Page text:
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Cardiff Reef Notations
Qualité quand ça marche: 3.3
Consistance des Vagues: 4.0
Niveau de Difficulté: 3.0
Planche à voile et Kite Surf: 1.0
Foule a l'Eau: 2.3

Général: 3.2

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Surf Report Feed

Statistiques de Houle pour Cardiff Reef, Août: Toutes Houles – Tous Vents

This chart shows the range of swells directed at Cardiff Reef through an average August and is based upon 2976 NWW3 model predictions since 2006 (values every 3 hours). The wave model does not forecast wind and surf right at the coast so we have chosen the most applicable grid node based on what we know about Cardiff Reef. In this particular case the best grid node is 19 km away (12 miles).

The rose diagram shows the distribution of swell sizes and swell direction, while the graph at the bottom shows the same thing but without direction information. Five colours illustrate increasing wave sizes. Blue shows the smallest swells, less that 0.5m (1.5 feet) high. These occurred only 97% of the time. Green and yellow illustrate increasing swell sizes and red shows the biggest swells, greater than >3m (>10ft). In either graph, the area of any colour is proportional to how frequently that size swell was forecast.

The diagram suggests that the most common swell direction, shown by the longest spokes, was W (which was the same as the prevailing wind direction). Because the wave model grid is offshore, sometimes a strong offshore wind blows largest waves away from Cardiff Reef and away from the coast. We lump these in with the no surf category of the bar chart. To simplify things we don't show these in the rose diagram. Because wind determines whether or not waves are good for surfing at Cardiff Reef, you can load a different image that shows only the swells that were predicted to coincide with glassy or offshore wind conditions. In a typical August, swells large enough to cause clean enough to surf waves at Cardiff Reef run for about 3% of the time.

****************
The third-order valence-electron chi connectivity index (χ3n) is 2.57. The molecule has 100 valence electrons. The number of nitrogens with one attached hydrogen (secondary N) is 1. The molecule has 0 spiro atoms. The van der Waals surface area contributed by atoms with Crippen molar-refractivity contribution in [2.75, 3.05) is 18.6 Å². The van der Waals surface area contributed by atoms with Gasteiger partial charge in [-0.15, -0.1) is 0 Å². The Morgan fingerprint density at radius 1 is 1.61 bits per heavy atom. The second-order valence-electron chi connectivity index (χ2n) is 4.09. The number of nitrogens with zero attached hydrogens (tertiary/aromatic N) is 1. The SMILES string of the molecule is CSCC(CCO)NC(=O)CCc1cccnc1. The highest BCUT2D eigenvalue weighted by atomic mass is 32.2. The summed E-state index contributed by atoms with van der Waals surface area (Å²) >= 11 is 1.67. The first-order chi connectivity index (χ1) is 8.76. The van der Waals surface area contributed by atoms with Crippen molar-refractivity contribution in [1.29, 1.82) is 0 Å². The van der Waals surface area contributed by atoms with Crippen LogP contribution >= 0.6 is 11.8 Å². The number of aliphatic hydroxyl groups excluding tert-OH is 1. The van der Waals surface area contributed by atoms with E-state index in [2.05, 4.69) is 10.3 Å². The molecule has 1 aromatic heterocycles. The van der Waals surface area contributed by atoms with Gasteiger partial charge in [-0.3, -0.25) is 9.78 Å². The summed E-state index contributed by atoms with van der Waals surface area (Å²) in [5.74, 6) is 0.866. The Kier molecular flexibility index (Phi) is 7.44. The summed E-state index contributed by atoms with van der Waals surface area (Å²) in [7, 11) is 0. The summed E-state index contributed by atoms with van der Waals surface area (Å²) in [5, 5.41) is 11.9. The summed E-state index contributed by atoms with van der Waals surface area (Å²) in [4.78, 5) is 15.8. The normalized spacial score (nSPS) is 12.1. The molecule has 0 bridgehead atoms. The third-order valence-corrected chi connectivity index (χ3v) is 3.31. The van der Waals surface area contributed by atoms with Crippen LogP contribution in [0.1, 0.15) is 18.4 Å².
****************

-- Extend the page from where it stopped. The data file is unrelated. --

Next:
IMPORTANT: Beta version feature! Swell heights are open water values from NWW3. There is no attempt to model near-shore effects. Coastal wave heights will generally be less, especially if the break does not have unobstructed exposure to the open ocean.

FEATURE UPDATE: we now show red swell icons for 'open sea' swells that are travelling in an unfavourable direction for the surf break. In places, these swells may still wrap around coastlines and produce smaller waves at some breaks. They are also significant for windsurfers and other water users that tend to venture further off-shore.